A few weeks ago, Entertainment Weekly had a list of young adult books that are being adapted into movies. I pulled the page out of the magazine, thinking it'd make a good start to a "to-be-read list" (although they'd all be books I'd have to read in the future; my to-be-read pile still has two to three dozen books in it). I left the list on my desk and kind of forgot about it.
Then my wife brought Matched by Ally Condie home from the library. She said it looked like an interesting young adult book. She knew I'm on a dystopian kind of kick right now and thought I might like to read it. The cover looked familiar. Wouldn't you know it, Matched was indeed on that list. So even though I hadn't intended to find any of these books just yet, I bit the bullet and started reading.
Cassia is a young girl who lives in the Society, a regime that basically controls every aspect of her life. They decide her daily schedule, they provide strictly controlled meals, and they are the ones who select who she will someday marry. On the day she turns seventeen, Cassia goes to her Matching banquet and learns that the Society has chosen her best friend Xander to be her mate. It's a bizarre happenstance; normally most people are Matched with total strangers. This delights Cassia to no end. At least, it does at first.
But then, as she's reading up on her intended, she sees the face of another friend, that of Ky. And she is intrigued. Why would she see two faces where she should have only seen one? What is the deal with Ky, a brooding young man who seems to harbor deep secrets? Soon Cassia is caught between Ky and Xander, but more than that. She finds herself squarely in the crosshairs of the Society and it's not a good thing.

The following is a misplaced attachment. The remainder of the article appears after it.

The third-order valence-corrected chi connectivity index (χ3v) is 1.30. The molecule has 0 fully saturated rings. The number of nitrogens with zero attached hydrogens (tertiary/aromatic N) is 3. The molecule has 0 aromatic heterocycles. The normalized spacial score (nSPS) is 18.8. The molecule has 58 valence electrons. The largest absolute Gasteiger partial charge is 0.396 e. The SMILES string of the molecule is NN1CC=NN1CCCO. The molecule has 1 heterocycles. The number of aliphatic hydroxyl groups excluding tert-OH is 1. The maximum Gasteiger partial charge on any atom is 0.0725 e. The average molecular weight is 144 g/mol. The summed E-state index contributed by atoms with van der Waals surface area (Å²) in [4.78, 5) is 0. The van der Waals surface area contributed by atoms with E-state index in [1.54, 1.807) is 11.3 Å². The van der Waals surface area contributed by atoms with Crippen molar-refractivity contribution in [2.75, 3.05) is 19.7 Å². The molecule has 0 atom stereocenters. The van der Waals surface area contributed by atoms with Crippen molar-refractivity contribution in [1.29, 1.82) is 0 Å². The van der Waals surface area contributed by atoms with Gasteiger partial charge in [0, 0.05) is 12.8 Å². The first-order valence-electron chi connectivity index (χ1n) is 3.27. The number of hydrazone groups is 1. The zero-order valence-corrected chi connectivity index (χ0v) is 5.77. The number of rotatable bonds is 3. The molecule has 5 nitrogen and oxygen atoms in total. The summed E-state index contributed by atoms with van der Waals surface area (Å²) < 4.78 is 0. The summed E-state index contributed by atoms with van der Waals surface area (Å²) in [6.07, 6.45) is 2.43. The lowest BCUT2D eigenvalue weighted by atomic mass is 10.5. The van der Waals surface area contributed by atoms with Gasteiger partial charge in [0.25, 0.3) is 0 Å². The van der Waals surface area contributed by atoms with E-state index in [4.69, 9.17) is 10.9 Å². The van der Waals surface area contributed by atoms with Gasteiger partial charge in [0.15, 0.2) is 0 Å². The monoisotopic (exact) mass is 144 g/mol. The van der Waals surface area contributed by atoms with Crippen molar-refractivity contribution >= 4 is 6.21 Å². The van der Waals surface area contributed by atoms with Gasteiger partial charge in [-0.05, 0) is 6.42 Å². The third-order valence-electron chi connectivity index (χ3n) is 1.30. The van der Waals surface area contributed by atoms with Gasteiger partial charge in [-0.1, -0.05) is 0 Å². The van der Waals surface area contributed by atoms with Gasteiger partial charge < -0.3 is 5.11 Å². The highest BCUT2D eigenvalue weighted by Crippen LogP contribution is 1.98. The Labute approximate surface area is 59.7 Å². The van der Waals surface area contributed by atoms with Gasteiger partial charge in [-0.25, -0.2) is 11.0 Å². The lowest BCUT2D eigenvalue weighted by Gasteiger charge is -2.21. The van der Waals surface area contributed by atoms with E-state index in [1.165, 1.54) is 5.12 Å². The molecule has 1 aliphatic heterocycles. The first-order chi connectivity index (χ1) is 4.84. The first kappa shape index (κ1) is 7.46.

This was an interesting read. I enjoyed it just fine, but I felt like it was missing something, a little bit of "oomph," so to speak. Things seemed almost too sedate, but I suppose that was the point. The Society is a manacle wrapped in velvet, one that guarantees safety and health by taking away choices. It would take a bit to wake someone up from such a life. Cassia, Ky, and Xander are all likeable characters, which helps. Maybe the problem I had was that the story was a bit too predictable. There were some "twists" here and there, but they weren't all that surprising. Or it could be that Condie was obviously leaving herself room for a sequel and left a few too many dangling threads.
In the end, I enjoyed this book and I'd probably read a sequel. But then, I've got a lot of books to read between now and November, when the next one is supposed to come out. I'll get there eventually, I guess.